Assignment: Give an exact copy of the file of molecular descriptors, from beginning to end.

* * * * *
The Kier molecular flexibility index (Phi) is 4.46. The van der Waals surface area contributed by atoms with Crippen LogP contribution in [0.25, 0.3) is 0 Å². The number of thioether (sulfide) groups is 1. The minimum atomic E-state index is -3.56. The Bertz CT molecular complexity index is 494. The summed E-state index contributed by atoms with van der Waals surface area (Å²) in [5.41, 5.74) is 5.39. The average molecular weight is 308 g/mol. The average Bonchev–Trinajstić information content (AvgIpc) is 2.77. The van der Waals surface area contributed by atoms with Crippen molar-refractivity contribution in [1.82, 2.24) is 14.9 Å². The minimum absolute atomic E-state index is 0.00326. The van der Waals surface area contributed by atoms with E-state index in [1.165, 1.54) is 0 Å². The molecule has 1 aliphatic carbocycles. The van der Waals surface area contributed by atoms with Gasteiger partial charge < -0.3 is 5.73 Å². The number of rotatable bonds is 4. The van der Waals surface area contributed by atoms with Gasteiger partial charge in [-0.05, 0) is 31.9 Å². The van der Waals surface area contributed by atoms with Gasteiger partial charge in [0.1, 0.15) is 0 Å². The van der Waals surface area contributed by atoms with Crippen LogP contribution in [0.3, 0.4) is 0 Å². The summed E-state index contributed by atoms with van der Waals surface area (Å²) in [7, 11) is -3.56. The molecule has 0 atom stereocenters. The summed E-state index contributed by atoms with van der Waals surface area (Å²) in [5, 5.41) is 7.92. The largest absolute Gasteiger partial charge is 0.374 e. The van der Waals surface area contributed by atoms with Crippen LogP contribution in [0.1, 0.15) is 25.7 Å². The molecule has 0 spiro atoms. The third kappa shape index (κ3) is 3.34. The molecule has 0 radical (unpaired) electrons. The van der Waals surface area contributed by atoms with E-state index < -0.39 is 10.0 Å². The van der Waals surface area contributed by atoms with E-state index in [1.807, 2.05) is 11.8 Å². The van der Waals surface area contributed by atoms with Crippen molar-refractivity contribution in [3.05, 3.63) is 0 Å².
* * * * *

The Kier molecular flexibility index (Phi) is 4.46. The van der Waals surface area contributed by atoms with Crippen LogP contribution in [0.25, 0.3) is 0 Å². The number of thioether (sulfide) groups is 1. The minimum atomic E-state index is -3.56. The Bertz CT molecular complexity index is 494. The summed E-state index contributed by atoms with van der Waals surface area (Å²) in [5.41, 5.74) is 5.39. The average molecular weight is 308 g/mol. The average Bonchev–Trinajstić information content (AvgIpc) is 2.77. The van der Waals surface area contributed by atoms with Crippen molar-refractivity contribution in [1.82, 2.24) is 14.9 Å². The minimum absolute atomic E-state index is 0.00326. The van der Waals surface area contributed by atoms with E-state index in [1.165, 1.54) is 0 Å². The molecule has 1 aliphatic carbocycles. The van der Waals surface area contributed by atoms with Gasteiger partial charge < -0.3 is 5.73 Å². The number of rotatable bonds is 4. The van der Waals surface area contributed by atoms with Gasteiger partial charge in [-0.05, 0) is 31.9 Å². The van der Waals surface area contributed by atoms with Gasteiger partial charge in [0.1, 0.15) is 0 Å². The van der Waals surface area contributed by atoms with Crippen LogP contribution in [0.3, 0.4) is 0 Å². The summed E-state index contributed by atoms with van der Waals surface area (Å²) in [7, 11) is -3.56. The molecule has 0 atom stereocenters. The summed E-state index contributed by atoms with van der Waals surface area (Å²) in [5, 5.41) is 7.92. The largest absolute Gasteiger partial charge is 0.374 e. The van der Waals surface area contributed by atoms with Crippen LogP contribution in [0.1, 0.15) is 25.7 Å². The molecule has 0 spiro atoms. The third kappa shape index (κ3) is 3.34. The molecule has 0 radical (unpaired) electrons. The van der Waals surface area contributed by atoms with E-state index < -0.39 is 10.0 Å². The van der Waals surface area contributed by atoms with E-state index in [1.807, 2.05) is 11.8 Å². The van der Waals surface area contributed by atoms with Crippen molar-refractivity contribution in [3.05, 3.63) is 0 Å².